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Disincentivizing forest and wetland clearing and unsustainable farming

Cambodia Preah Vihear, Stung Treng, and Mondulkiri provinces

Farmers are compensated for implementing more sustainable agriculture practices and avoiding deforestation and wetland clearing with a guaranteed high premium on rice.

Nature-based Intervention:

The IBIS Rice approach was introduced in 2009 in three provinces in northern Cambodia. The program provides farmers with higher quality traditional rice varieties and incentives for avoided forest and wetland clearance. More precisely, farmers are ensured a 40% premium above market price on their rice. Further sustainable agricultural practices have been introduced including the planting of cover crops to improve soil fertility and water retention.

Overview of context and outcomes:

Communities in the forests and wetlands of northern Cambodia rely on rain-fed paddy or upland rice fields for food and income security. However, increasingly unpredictable rainfall patterns are jeopardising the stability of these livelihoods. This challenge is compounded by poor water retention in soils as a result of unsustainable agricultural practices and a lack of quality seeds tolerant to changing climate conditions.

Case effectiveness on

Climate change

Mitigation: Not reported

Although not reported, it is likely that avoided deforestation could contribute to climate change mitigation at a small scale.

Adaptation: Positive

To respond to increasingly unpredictable agricultural yields, 1,400 households have reportedly been given high-quality seeds that can be replaced in the case of flood or drought. Additionally, green manure crops were planted on more than 800 hectares of farmland reportedly improving water retention and yields.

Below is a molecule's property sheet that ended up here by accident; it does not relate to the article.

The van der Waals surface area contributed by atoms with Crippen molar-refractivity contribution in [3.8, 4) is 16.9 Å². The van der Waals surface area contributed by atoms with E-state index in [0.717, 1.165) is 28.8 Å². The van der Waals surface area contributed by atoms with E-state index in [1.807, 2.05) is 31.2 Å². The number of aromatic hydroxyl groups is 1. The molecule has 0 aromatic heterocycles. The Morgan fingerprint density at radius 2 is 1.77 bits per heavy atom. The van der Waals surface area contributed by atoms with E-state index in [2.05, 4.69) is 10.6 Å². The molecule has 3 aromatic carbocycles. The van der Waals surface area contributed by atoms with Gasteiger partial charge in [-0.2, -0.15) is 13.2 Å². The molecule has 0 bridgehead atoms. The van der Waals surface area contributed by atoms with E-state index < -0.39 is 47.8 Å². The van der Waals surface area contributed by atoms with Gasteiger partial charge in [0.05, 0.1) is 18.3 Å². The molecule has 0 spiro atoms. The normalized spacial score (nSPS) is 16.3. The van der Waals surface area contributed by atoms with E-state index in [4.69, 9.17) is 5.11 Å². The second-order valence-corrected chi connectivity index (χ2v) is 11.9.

Ecosystem health

Ecological effect: Positive

A decrease in natural resource and landscape exploitation by forest clearing and hunting has been observed. Farmers participating in the IBIS Rice project are reported to be four times less likely to clear areas of forest for agriculture than other farmers.

Socioeconomic outcomes

Households participating in the IBIS Rice program have reported increased annual earnings and rice surpluses. More precisely, the average annual earnings of program participants in the time period between 2015 and 2017 more than doubled as compared to the period between 2009 to 2011.


The program is governed in coalition between the the Wildlife Conservation Society, The Ministry for the Environment, The local NGO Sansom Mlup Prey, and the IBIS Rice Conservation Co., Ltd.


Funding for the project was provided by the IBIS Rice Conservation Co., Ltd with support in facilitation by the Wildlife Conservation Society.

Monitoring and evaluation

The Wildlife Conservation Society took charge of monitoring the status of landscape management and programme compliance.

Trade-offs and limitations

No information yet available on tradeoffs.

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Rice fields in Cambodia
Photo © Boudewijn Huysmans

Intervention type

  • Food production
  • Protection
Targets poor/disadvantaged

Ecosystem type

  • Tropical & subtropical forests
  • Terrestrial production

Climate change impacts addressed

  • Loss of food production
  • Reduced water availability


  • International conservation/environment organization
  • Local NGO or CBO (eg. indigenous)
  • Local private sector
  • National government/agency

Societal challenges

  • Biodiversity conservation
  • Climate change adaptation
  • Disaster risk reduction
  • Economic and Social development
  • Food security
  • Water security


  • Food security: Positive
  • Water security: Positive
  • Health: Not reported
  • Local economics: Positive
  • Livelihoods/goods/basic needs: Not reported
  • Energy security: Not reported
  • Disaster risk reduction: Positive
  • Rights/empowerment/equality: Not reported
  • Conflict and security: Positive
  • No. developmental outcomes reported: 5


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Literature info

  • Grey literature
Case methodology not reported